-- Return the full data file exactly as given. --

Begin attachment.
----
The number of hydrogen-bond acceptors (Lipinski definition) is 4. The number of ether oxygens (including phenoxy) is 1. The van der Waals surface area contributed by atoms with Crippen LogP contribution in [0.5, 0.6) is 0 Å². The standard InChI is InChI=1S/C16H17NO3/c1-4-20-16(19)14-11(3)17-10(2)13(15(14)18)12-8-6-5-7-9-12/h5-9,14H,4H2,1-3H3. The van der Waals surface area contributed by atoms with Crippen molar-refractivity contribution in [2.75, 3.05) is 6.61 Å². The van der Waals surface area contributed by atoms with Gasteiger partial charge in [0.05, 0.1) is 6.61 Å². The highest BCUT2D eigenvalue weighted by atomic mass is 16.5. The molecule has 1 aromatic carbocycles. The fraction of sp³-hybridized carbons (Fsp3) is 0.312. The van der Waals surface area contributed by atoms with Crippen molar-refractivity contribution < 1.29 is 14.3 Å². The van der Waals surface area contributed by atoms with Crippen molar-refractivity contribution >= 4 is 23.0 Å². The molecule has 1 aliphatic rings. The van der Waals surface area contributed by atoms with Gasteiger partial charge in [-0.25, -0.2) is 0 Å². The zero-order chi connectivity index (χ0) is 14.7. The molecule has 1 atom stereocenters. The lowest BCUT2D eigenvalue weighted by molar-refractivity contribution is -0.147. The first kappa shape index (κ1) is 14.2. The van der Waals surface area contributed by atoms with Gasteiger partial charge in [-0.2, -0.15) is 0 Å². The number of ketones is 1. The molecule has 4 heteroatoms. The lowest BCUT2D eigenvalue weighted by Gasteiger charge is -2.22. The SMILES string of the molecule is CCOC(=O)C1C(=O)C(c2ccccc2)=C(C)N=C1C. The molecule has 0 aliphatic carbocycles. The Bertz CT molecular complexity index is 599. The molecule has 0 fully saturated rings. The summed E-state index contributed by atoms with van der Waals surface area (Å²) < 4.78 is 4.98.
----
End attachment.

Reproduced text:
The number of hydrogen-bond acceptors (Lipinski definition) is 4. The number of ether oxygens (including phenoxy) is 1. The van der Waals surface area contributed by atoms with Crippen LogP contribution in [0.5, 0.6) is 0 Å². The standard InChI is InChI=1S/C16H17NO3/c1-4-20-16(19)14-11(3)17-10(2)13(15(14)18)12-8-6-5-7-9-12/h5-9,14H,4H2,1-3H3. The van der Waals surface area contributed by atoms with Crippen molar-refractivity contribution in [2.75, 3.05) is 6.61 Å². The van der Waals surface area contributed by atoms with Gasteiger partial charge in [0.05, 0.1) is 6.61 Å². The highest BCUT2D eigenvalue weighted by atomic mass is 16.5. The molecule has 1 aromatic carbocycles. The fraction of sp³-hybridized carbons (Fsp3) is 0.312. The van der Waals surface area contributed by atoms with Crippen molar-refractivity contribution < 1.29 is 14.3 Å². The van der Waals surface area contributed by atoms with Crippen molar-refractivity contribution >= 4 is 23.0 Å². The molecule has 1 aliphatic rings. The van der Waals surface area contributed by atoms with Gasteiger partial charge in [-0.25, -0.2) is 0 Å². The zero-order chi connectivity index (χ0) is 14.7. The molecule has 1 atom stereocenters. The lowest BCUT2D eigenvalue weighted by molar-refractivity contribution is -0.147. The first kappa shape index (κ1) is 14.2. The van der Waals surface area contributed by atoms with Gasteiger partial charge in [-0.2, -0.15) is 0 Å². The number of ketones is 1. The molecule has 4 heteroatoms. The lowest BCUT2D eigenvalue weighted by Gasteiger charge is -2.22. The SMILES string of the molecule is CCOC(=O)C1C(=O)C(c2ccccc2)=C(C)N=C1C. The molecule has 0 aliphatic carbocycles. The Bertz CT molecular complexity index is 599. The molecule has 0 fully saturated rings. The summed E-state index contributed by atoms with van der Waals surface area (Å²) < 4.78 is 4.98.